Sixteen percent fewer people in Richmond homeless, but the battle is not over…
Posted on September 7, 2010
I have asked Koury Wilson, one of VSH’s fall communications internship candidates, to write this week’s blog. Thanks, Alice
I awoke one morning to News 8 airing recent statistics stating that the number of individuals living on the streets in Richmond has decreased by 16 percent despite the dismal economy.
As a student at Virginia Commonwealth University, it’s not unusual to see many homeless men and women on campus, particularly in Monroe Park. In many ways, the sight has become synonymous with the VCU experience itself. It’s also not unusual to hear insensitive comments from students about the prevalence of “the homeless,” but the reality is that these people are struggling to survive and there are many more on the verge of losing their homes.
According to The United Way, “Even though the number of homeless is down, the need in the community for social services and assistance has increased.” So clearly, the battle is not over and we still have a long way to go. With Richmond’s financial crisis and a change of legislature, the state government has made budget cuts to many local agencies and services which cater to these needs. While 2010 statistics show improvement, with less money for social programs, it’s uncertain how long the city will maintain this decline. Chances are…not too long.
Virginia Supportive Housing is the only not-for-profit organization in Central Virginia that takes an integrated approach to ending homelessness…and it’s an approach that works. But the current need far exceeds current resources.
Maybe you’re like me and you don’t have the means to financially help every person you come across. But that doesn’t mean you can’t help. I can’t stress enough the importance of two “Vs”: Volunteerism and Voting.
Support VSH with the gift of your time! This non-profit has many meaningful opportunities available, ranging from beautifying its supportive properties, to engaging with clients, to influencing how the message is spread. When you volunteer, you’re not only making a difference in the lives of other people in need, but you’re also benefiting from the sense of accomplishment and satisfaction that giving back provides. It’s a win-win.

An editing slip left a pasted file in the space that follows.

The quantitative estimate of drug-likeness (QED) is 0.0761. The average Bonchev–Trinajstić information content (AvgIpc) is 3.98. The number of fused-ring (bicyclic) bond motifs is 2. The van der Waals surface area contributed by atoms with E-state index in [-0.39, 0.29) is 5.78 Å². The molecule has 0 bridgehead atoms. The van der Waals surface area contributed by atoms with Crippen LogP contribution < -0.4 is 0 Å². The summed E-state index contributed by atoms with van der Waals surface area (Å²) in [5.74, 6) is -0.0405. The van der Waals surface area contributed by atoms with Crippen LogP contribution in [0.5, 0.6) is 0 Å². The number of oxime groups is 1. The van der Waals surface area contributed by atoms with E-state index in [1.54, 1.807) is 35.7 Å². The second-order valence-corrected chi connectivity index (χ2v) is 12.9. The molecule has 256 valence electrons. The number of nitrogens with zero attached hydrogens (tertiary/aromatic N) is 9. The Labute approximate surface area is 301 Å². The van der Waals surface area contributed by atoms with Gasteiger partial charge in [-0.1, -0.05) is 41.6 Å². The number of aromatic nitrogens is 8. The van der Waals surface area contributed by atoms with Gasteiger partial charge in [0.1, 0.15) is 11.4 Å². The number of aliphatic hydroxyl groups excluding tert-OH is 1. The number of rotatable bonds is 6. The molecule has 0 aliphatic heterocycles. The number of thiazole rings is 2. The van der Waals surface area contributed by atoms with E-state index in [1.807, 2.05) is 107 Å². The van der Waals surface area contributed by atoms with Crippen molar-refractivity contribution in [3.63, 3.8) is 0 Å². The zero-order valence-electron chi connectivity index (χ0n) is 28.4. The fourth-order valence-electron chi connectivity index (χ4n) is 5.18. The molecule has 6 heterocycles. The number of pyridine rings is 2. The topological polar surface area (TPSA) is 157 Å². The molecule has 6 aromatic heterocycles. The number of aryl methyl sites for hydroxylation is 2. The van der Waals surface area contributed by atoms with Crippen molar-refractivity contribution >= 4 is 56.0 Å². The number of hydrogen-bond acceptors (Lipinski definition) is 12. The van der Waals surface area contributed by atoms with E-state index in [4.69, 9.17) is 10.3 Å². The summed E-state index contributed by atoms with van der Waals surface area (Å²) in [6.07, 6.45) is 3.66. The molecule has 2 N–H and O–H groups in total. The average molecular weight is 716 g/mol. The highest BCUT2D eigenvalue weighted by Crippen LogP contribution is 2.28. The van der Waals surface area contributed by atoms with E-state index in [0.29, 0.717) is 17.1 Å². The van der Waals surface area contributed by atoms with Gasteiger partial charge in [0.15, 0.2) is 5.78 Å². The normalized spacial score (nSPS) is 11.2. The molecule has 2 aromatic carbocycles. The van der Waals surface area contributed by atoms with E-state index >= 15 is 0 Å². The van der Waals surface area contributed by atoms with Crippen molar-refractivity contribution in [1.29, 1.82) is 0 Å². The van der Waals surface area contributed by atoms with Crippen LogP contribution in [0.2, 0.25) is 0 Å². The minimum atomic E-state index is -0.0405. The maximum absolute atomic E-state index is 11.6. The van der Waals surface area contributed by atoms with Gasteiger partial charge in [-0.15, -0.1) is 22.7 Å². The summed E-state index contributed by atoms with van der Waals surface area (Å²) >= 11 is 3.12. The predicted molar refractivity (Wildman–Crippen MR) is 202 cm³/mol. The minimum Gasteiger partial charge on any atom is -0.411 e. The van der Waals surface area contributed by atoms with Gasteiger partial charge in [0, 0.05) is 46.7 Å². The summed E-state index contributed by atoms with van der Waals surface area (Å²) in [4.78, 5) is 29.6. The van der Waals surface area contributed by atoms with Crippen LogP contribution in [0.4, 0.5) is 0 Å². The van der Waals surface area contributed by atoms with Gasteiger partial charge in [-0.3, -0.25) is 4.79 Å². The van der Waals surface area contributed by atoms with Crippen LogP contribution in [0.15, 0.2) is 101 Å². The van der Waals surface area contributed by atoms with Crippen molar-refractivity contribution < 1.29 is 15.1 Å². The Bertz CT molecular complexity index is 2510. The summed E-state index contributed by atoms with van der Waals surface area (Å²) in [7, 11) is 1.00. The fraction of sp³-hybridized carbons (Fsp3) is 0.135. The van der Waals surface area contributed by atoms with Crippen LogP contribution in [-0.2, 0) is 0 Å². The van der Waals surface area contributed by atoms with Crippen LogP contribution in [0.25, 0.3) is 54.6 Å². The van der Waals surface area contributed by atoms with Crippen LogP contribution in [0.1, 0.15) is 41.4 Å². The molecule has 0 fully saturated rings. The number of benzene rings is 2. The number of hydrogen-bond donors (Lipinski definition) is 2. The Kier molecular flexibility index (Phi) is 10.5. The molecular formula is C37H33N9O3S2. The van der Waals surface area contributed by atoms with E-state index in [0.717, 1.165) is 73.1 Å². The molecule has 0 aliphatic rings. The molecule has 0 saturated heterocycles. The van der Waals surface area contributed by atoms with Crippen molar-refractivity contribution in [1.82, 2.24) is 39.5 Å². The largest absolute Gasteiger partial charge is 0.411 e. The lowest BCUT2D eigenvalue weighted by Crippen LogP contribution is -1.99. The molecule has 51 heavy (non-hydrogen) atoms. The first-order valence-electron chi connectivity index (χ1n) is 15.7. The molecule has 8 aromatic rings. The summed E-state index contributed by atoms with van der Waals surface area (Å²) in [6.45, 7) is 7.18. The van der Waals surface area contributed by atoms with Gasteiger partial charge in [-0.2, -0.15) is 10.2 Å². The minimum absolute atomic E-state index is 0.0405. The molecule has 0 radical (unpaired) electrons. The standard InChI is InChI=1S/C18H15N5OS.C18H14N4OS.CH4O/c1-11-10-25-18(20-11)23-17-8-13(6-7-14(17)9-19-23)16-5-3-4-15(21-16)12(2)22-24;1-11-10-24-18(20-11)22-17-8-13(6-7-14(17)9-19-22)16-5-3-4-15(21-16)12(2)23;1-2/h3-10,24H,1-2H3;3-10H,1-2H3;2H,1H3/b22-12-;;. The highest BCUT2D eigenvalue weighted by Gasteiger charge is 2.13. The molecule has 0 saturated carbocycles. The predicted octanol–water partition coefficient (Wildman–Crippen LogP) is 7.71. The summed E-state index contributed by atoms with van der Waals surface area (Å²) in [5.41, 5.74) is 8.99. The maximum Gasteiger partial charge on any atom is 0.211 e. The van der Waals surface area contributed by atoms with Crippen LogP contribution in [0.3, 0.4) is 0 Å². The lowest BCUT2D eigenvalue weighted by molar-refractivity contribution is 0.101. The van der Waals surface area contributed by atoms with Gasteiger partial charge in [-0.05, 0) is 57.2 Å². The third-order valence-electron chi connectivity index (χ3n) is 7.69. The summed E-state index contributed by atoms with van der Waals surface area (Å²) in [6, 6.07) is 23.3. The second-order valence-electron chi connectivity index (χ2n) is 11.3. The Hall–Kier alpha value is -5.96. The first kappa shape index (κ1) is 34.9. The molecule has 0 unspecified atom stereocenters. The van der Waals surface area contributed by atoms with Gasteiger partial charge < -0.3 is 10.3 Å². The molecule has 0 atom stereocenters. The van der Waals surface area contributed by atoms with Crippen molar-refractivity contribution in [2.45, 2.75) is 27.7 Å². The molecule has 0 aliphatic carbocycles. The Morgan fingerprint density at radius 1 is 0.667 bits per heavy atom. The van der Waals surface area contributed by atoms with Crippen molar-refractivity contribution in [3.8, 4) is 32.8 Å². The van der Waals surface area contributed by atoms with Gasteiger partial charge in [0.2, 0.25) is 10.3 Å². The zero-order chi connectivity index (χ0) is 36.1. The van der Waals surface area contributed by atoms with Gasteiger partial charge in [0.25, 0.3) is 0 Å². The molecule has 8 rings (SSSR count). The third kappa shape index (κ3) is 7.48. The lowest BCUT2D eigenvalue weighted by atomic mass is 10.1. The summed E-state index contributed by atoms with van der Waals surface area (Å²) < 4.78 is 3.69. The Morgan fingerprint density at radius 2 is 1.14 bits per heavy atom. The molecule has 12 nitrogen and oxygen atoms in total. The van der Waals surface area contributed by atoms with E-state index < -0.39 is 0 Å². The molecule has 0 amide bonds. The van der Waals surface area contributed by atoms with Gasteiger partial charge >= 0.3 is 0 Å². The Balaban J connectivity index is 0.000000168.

However, getting involved doesn’t necessarily mean you need to be physically present. While your involvement is strongly encouraged, donations can make a world of difference to the organization…and a life. Your donations can help support current services and also assist in developing new services so that more individuals and families can get off the streets.
Homelessness can occur to anyone. Whether you’re facing the threat of homelessness yourself or are simply interested in learning more about the issue, please register and take part the mid-term elections occurring on Nov. 2. This is a problem that transcends party lines; all of our elected officials will have a say in how the state budget is distributed and what services need the most attention. Virginia Supportive Housing counts on the state legislature to help move its mission forward by providing adequate funding. By exercising your civic duty, you can directly contribute to VSH’s mission to reduce homelessness in Virginia. So please participate in our democratic system this fall and contribute your time, talents, voice, and resources to put an end to homelessness in our commonwealth. Your support WILL make a difference!